Spielberg vs. Scorsese: Who is the better director?
With the Oscars around the corner and both Hugo and War Horse nominated for multiple awards (including Scorsese for Best Director), let’s tackle the often debated, but never concluded question.
I know some of you have strong feelings on this topic, but before you jump to a conclusion, ask yourself why. Not whose movies match your sensibilities, but instead, what makes these directors special and how will history view both in the years to come.
So who will it be? Spielberg who conjures visions of sitting in front of the fire with a warm blanket and some marshmallows, or Scorsese who on the other extreme creates visions of sitting around the garbage bin fire with only old whiskey to keep you warm? Let’s get into it.
The key areas I explore to analyze these movie making giants are:
1. Who has made the best and worst movies?
2. Who has left a greater legacy on directing for future directors?
3. Who has captured the hearts & minds of the American movie-goer?
Who has made the best movies and worst movies?
True enough – the best movies are purely subjective and are based on the individual. But using AFI’s top 100 films and Best Picture Nominations as somewhat…kind of…maybe neutral gauges, then let’s look at the following:
- Point 1: Scorsese and Spielberg have made roughly an equal number of ‘great’ movies (Speilberg has 9 Oscar Nominated Pictures while Scorsese has 7).
- Point 2: Spielberg has created more “brilliant” films with a lasting-legacy (5 movies in AFI’s top 100) vs. Scorsese (3 movies in the AFI’s top 100). Scorsese’s brilliant films are Taxi Driver, Raging Bull, Goodfellas. Spielberg’s brilliant films are Jaws, Raiders, Saving Private Ryan, E.T. and Schindler’s List. You can argue films should be added (The Departed) or taken away (E.T.) from this list, but you get the idea.
- Point 3: Scorsese at his movie making best (Raging Bull #4 on AFI’s top 100) is seen as superior to Spielberg at his movie making best (Schindler’s List #8 on AFI’s top 100). Again debatable depending on your movie going sensibilities, but #4 of AFI’s top 100 films EVER is pretty damn good (between Casablanca and Singin’ in the Rain).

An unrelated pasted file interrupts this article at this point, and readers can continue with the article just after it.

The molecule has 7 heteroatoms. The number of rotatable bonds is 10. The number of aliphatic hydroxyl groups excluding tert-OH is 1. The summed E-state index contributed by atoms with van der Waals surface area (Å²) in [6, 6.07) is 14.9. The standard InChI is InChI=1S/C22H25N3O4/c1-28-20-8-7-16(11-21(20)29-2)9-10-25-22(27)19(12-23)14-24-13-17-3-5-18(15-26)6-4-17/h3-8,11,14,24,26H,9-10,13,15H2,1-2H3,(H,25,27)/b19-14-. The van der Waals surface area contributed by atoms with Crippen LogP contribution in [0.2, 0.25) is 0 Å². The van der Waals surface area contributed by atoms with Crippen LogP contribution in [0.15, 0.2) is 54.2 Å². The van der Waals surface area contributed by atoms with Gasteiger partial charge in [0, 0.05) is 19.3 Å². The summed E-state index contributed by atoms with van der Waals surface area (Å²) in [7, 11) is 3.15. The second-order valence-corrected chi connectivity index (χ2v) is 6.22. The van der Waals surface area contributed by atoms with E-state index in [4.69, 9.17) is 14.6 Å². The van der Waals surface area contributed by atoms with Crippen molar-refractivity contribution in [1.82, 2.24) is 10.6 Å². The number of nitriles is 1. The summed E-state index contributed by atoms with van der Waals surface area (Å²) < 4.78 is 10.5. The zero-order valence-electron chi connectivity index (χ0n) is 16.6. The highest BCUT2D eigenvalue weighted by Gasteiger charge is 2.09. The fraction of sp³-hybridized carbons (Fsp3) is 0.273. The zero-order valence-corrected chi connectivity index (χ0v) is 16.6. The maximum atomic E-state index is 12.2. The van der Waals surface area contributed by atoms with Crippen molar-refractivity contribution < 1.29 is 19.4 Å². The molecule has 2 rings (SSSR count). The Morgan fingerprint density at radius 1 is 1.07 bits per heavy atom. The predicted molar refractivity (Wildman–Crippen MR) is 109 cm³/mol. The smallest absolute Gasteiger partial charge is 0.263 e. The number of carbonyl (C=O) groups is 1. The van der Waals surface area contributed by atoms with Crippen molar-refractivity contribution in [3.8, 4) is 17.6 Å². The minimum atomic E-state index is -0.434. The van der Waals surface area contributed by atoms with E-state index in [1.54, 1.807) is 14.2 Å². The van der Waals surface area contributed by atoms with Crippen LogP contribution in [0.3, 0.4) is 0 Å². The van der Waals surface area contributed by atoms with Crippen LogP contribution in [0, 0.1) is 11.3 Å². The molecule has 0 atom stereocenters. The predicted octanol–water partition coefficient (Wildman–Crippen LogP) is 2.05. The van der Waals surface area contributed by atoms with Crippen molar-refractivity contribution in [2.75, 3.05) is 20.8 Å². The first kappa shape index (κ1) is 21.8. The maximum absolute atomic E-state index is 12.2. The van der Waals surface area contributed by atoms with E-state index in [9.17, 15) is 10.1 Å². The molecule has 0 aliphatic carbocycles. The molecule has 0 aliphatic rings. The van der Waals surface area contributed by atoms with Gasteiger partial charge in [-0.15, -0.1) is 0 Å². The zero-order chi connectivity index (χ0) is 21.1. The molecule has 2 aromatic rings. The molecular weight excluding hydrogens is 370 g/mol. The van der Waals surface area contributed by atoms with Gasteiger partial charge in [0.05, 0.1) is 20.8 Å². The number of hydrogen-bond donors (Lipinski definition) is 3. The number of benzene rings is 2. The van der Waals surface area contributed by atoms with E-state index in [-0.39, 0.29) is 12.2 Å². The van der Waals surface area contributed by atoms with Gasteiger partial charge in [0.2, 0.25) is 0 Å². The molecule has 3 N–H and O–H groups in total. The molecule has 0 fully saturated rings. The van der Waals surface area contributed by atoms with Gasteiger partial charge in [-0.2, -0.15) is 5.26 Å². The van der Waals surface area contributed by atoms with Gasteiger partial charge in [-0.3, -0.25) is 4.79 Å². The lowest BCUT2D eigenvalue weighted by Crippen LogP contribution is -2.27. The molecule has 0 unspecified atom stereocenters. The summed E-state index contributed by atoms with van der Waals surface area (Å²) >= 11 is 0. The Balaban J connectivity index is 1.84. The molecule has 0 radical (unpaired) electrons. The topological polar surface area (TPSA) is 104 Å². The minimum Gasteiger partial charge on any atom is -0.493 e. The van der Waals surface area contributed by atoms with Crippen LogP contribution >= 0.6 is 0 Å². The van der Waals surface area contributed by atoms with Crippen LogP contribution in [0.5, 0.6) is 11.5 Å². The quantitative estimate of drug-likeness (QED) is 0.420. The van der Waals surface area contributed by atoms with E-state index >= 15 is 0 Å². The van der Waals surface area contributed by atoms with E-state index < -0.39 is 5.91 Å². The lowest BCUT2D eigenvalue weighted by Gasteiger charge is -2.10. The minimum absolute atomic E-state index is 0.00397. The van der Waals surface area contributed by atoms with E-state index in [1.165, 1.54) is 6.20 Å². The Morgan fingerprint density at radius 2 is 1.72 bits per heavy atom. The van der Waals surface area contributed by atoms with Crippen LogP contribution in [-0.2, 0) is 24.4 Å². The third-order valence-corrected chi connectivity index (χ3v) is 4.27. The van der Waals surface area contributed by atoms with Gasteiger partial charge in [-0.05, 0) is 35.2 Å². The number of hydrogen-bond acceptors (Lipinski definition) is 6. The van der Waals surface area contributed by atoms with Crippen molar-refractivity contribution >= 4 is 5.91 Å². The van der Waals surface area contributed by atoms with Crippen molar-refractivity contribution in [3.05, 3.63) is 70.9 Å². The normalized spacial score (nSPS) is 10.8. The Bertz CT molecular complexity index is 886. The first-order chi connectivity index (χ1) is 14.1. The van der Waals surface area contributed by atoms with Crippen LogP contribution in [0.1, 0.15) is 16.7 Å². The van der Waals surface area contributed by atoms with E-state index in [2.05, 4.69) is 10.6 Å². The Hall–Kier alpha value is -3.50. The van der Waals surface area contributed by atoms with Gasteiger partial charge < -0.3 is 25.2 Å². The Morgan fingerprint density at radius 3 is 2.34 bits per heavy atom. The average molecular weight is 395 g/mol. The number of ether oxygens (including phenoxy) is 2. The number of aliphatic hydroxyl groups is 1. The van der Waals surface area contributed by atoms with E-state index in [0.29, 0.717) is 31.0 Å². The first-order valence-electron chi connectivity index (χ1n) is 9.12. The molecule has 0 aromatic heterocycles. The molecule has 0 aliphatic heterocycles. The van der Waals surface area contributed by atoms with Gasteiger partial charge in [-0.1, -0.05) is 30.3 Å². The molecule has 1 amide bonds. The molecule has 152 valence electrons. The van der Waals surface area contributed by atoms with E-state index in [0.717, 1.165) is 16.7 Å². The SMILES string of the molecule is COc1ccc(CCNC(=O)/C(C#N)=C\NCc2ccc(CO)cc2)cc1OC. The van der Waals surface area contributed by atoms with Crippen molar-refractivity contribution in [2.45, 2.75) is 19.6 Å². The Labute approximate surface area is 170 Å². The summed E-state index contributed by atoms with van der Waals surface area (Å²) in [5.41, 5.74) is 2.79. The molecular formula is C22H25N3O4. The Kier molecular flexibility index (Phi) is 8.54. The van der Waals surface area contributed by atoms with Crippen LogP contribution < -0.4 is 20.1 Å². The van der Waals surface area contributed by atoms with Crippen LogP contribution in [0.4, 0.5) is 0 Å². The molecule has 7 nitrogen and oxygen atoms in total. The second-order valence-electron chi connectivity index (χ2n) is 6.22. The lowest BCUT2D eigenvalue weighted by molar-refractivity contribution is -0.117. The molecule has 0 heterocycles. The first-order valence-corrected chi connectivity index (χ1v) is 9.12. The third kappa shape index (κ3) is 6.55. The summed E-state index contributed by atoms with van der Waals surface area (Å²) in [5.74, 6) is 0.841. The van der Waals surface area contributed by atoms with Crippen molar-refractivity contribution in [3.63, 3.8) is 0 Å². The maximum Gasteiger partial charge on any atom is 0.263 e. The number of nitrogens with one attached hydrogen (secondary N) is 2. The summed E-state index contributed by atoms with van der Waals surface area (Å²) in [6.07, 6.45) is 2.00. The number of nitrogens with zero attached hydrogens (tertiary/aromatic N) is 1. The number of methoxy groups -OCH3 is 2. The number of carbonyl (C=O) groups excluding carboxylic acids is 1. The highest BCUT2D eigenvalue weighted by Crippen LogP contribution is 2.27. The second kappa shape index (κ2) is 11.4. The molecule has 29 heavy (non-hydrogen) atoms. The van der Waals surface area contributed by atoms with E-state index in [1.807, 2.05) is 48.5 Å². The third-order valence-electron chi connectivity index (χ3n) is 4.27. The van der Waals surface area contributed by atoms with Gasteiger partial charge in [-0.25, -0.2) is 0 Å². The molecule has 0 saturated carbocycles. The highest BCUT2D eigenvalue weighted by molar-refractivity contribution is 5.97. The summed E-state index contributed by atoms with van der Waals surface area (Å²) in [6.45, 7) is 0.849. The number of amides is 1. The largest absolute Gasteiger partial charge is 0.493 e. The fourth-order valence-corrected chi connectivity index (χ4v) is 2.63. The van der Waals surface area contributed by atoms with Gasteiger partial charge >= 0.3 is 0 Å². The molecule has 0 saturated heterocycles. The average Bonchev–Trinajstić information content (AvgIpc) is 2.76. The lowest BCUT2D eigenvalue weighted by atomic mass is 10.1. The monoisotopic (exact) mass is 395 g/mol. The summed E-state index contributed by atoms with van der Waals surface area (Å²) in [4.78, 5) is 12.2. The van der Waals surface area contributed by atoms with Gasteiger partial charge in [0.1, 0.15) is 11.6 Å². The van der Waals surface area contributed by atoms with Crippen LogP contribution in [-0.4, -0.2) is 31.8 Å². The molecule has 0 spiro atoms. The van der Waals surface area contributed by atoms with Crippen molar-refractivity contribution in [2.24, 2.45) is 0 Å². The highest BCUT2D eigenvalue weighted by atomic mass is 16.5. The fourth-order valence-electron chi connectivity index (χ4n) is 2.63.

- Point 4: While Scorsese has made some disappointing films (After Hours, Bringing Out the Dead), Spielberg has made cringe-worthy bombs (Crystal Skull, 1941). YES, debatable again…except for Crystal Skull. Don’t just blame this solely on Lucas though!
Who has left a greater legacy on directing for future directors?
- Point 1: Directors (via the Directors Guild Awards) has been equal in their love-fest of both directors. Scorsese: 8 movie directing nominations (1 win), 1 documentary nomination, 1 lifetime achievement award. Spielberg: 10 movie directing nominations (3 wins), 1 lifetime achievement award.
- Point 2: Scorsese and Spielberg admire and support each other. Spielberg on Scorsese: “there is my inspiration right there.” Scorsese on Spielberg: “For 40 years he’s been inventing and reinventing cinema with each new picture.“
- Point 3: Scorsese is seen as a greater technical director whose use of tracking shots, music and lighting have been widely copied by other directors. This point is fairly anecdotal and hard to support. Actually, if were to ask the top directors today (Tarantino, Nolan, Aronofsky, Fincher, Cameron, etc), which director has most influenced their work, most would say Kubrick.
Which Director has captured the hearts & minds of the public?
Looking at box office grosses is no comparison of course. Scorsese’s lifetime gross total is $884 million, while Spielberg’s lifetime gross total is $3.9 billion!
And beyond pure dollars, I would venture that if you were to ask a global audience of movie fans which films they have connected more with, the overwhelming majority would be pro-Spielberg.
Many of the cynics out there will argue this point doesn’t even matter. Or call out that Spielberg deliberately creates movies that go after a larger target audience (and negatively created the modern blockbuster studio philosophy), while Scorsese stays true to his artistic sensibilities.
There is truth in this, but at the end of the day the scope of each Director’s influence and legacy should be part of the evaluation criteria! And until I see a Goodfellas Wii game (which would be awesome) or a Jake LaMotta lunch box, Scorsese is going to lose this one every time.
Lutz’s Final Summary
Whose films are greater?
It is too subjective to say Spielberg or Scorsese’s films are superior. But I think Spielberg quite simply has more great films.
Who do fellow directors praise the most?
Scorsese is more revered and has pushed more boundaries from a pure directing standpoint.
Who has captured the hearts & minds of the American movie-goer?
Unquestionably Spielberg, but this has been deliberate by both directors.
From a technical directing and influence on directing standpoint, I give the Best Director Award to Scorsese, but as a Director AND Filmmaker, I give it to Spielberg.
Final Answer: Spielberg. His movies will have a great legacy in terms of the classic movies we remember and the type of films that will be made in the future.
Have you ever engaged in a spirited debate with your friends about your favorite movies?
Have you found that film critics overlook some of the best movies of our generation?
We created Movie Raiders because we love talking about movies.
And we want to provide a place where everyone can share their ideas, debate, enlighten and have fun in the process.
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